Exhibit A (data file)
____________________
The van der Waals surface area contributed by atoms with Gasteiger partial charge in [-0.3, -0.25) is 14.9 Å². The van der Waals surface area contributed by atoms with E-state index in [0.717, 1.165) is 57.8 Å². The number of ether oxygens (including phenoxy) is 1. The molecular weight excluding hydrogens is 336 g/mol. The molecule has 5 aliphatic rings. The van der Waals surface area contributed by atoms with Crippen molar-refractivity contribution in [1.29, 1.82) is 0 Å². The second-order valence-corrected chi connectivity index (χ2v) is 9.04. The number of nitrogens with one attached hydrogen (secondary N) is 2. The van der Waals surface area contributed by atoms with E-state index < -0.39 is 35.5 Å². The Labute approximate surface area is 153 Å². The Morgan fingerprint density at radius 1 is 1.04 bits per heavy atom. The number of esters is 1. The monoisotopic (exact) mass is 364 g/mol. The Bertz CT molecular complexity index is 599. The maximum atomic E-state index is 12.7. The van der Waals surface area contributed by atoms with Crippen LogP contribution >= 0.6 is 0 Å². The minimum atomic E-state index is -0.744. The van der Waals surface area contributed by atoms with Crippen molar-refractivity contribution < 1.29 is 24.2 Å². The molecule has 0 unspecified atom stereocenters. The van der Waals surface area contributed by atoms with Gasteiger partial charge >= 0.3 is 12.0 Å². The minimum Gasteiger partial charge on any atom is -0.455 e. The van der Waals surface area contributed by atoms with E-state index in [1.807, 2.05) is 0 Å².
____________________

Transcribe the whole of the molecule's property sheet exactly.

The van der Waals surface area contributed by atoms with Gasteiger partial charge in [-0.3, -0.25) is 14.9 Å². The van der Waals surface area contributed by atoms with E-state index in [0.717, 1.165) is 57.8 Å². The number of ether oxygens (including phenoxy) is 1. The molecular weight excluding hydrogens is 336 g/mol. The molecule has 5 aliphatic rings. The van der Waals surface area contributed by atoms with Crippen molar-refractivity contribution in [1.29, 1.82) is 0 Å². The second-order valence-corrected chi connectivity index (χ2v) is 9.04. The number of nitrogens with one attached hydrogen (secondary N) is 2. The van der Waals surface area contributed by atoms with E-state index < -0.39 is 35.5 Å². The Labute approximate surface area is 153 Å². The Morgan fingerprint density at radius 1 is 1.04 bits per heavy atom. The number of esters is 1. The monoisotopic (exact) mass is 364 g/mol. The Bertz CT molecular complexity index is 599. The maximum atomic E-state index is 12.7. The van der Waals surface area contributed by atoms with Crippen LogP contribution >= 0.6 is 0 Å². The minimum atomic E-state index is -0.744. The van der Waals surface area contributed by atoms with Crippen molar-refractivity contribution < 1.29 is 24.2 Å². The molecule has 0 unspecified atom stereocenters. The van der Waals surface area contributed by atoms with Gasteiger partial charge >= 0.3 is 12.0 Å². The minimum Gasteiger partial charge on any atom is -0.455 e. The van der Waals surface area contributed by atoms with E-state index in [1.807, 2.05) is 0 Å².